SHASTA COUNTY, Calif. — The Pit River tribe has gratefully received back some of its ancestral land along Hat Creek in eastern Shasta County.
Tribal members held a ceremony on Friday, November 5, on the 756 acres given to the Pit River tribe from PG&E as part of a court-ordered bankruptcy settlement. It has deep meaning to tribal members.
"When we had our ceremony, there were several eagles flying over, which is very spiritual for me. It's like a welcoming home and blessing of the land," said Pit River Tribe Chairwoman, Agnes Gonzalez. "It's just different signs we were receiving that day when we were there celebrating receiving our land back."
The land is now owned by the tribe, but the Shasta Land Trust has an easement to ensure it will remain undeveloped forever, and open for public access.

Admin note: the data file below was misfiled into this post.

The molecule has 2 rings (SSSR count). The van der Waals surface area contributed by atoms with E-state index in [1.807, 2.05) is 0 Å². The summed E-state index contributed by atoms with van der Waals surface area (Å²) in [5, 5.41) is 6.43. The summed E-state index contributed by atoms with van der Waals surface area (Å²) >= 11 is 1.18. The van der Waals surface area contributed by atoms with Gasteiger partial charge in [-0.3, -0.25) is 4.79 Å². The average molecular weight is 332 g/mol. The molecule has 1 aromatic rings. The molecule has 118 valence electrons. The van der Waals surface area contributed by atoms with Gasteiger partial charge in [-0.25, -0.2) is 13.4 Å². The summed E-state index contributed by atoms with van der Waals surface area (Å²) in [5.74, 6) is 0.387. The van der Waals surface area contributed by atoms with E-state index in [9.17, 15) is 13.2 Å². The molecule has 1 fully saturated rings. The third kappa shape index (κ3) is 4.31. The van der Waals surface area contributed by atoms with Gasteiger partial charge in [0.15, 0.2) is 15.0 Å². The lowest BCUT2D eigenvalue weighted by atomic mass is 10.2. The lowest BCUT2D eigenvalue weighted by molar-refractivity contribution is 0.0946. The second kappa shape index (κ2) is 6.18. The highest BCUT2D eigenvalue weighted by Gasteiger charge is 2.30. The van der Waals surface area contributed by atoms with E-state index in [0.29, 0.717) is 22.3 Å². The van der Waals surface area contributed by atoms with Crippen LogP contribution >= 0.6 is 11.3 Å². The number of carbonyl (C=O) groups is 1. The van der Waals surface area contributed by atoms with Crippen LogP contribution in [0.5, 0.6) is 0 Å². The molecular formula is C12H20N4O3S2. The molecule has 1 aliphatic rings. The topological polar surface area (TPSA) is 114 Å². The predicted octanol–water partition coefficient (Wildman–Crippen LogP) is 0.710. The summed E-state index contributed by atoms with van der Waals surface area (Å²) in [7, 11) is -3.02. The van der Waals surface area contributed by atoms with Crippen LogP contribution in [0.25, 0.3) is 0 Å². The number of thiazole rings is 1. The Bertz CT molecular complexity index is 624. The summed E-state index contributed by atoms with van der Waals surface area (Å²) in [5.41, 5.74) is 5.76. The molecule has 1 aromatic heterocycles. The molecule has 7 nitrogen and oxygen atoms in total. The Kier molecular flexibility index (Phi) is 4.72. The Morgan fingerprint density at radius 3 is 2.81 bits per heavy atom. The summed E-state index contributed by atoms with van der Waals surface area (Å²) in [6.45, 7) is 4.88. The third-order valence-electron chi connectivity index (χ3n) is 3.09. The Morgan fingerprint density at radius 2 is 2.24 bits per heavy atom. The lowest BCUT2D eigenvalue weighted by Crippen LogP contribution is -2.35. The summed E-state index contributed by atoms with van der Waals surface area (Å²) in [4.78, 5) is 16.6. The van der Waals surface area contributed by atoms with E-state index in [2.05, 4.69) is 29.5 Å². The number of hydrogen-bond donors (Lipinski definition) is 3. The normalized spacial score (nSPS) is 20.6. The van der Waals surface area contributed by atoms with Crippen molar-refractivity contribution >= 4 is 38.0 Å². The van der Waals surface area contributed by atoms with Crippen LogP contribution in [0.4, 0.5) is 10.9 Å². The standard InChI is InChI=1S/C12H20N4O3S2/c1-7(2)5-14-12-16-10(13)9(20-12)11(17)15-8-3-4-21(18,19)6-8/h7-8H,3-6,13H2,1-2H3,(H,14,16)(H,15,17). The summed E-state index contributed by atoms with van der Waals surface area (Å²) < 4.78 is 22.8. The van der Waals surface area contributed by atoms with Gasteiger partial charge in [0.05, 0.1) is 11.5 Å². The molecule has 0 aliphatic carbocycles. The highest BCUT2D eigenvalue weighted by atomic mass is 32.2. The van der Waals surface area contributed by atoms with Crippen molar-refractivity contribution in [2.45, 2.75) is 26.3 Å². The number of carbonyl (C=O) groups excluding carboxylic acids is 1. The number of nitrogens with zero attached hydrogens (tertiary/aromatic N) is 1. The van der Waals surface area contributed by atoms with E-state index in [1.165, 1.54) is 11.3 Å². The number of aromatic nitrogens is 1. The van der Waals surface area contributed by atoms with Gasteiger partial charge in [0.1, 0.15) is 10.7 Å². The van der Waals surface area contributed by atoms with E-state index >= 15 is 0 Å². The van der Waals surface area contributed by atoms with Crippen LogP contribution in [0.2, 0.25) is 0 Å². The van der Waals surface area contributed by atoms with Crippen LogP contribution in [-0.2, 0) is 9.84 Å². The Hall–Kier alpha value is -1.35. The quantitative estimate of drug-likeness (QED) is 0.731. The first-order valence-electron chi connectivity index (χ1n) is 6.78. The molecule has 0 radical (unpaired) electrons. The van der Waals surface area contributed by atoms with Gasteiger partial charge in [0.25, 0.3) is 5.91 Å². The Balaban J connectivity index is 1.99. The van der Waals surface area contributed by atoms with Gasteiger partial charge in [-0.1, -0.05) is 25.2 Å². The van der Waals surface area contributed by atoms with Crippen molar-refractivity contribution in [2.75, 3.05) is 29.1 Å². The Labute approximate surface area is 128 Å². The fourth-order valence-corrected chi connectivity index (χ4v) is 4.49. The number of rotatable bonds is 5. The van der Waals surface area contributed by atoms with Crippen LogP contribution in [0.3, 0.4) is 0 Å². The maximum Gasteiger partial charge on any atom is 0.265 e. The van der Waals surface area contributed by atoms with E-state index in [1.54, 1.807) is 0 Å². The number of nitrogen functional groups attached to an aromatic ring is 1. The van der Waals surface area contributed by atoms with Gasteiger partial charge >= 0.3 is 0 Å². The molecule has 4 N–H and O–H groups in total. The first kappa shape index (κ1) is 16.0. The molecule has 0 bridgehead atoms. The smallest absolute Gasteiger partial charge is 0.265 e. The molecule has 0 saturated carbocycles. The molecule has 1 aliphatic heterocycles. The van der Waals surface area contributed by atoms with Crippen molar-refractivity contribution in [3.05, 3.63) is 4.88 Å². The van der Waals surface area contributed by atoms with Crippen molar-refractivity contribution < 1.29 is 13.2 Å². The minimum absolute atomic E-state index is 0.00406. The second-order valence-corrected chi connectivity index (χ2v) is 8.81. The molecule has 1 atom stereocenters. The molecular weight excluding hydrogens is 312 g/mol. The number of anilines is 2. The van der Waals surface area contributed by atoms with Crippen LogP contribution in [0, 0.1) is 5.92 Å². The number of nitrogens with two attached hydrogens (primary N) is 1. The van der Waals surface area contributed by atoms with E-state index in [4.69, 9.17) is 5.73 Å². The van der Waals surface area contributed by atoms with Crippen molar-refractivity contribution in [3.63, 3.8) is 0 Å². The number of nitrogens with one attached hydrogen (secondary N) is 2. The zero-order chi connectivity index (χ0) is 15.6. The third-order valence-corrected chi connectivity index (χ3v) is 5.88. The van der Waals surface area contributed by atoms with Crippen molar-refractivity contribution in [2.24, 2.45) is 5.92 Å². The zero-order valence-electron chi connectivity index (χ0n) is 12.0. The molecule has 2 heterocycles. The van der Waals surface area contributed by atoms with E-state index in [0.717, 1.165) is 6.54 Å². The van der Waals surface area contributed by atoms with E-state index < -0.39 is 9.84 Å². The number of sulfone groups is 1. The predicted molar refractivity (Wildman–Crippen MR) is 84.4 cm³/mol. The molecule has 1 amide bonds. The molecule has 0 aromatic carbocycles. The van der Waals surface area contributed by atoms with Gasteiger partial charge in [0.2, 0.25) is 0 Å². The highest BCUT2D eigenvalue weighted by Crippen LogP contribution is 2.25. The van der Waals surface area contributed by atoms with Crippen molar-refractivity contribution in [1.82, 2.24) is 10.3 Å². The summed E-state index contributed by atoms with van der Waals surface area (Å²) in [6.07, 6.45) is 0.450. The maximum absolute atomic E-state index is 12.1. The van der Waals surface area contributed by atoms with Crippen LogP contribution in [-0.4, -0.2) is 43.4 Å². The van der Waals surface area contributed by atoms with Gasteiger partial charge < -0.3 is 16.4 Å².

"We hope this is a starting off point for other land trusts and other tribes across the state of California to engage in these conversations to get back the land that was theirs and use it for amazing purposes," said Shasta Land Trust Executive Director, Paul Vienneau. "So, they're using for ancestral tribal rituals and ceremonies. They're doing amazing restoration work."
Land that was once used for cattle grazing has had great significance for generations of the bands that make up the Pit River Tribe.
"These areas are our burial sites: they're our places where our ancestors have come from," explained Pit River Environmental Director, Gregory Wolfin. "And so, we want to try and protect and preserve them because, otherwise, it would've turned to grazing."
This is the first of four parcels—a total of more than 5,000 acres—that will be returned to the tribe within the next couple of years.
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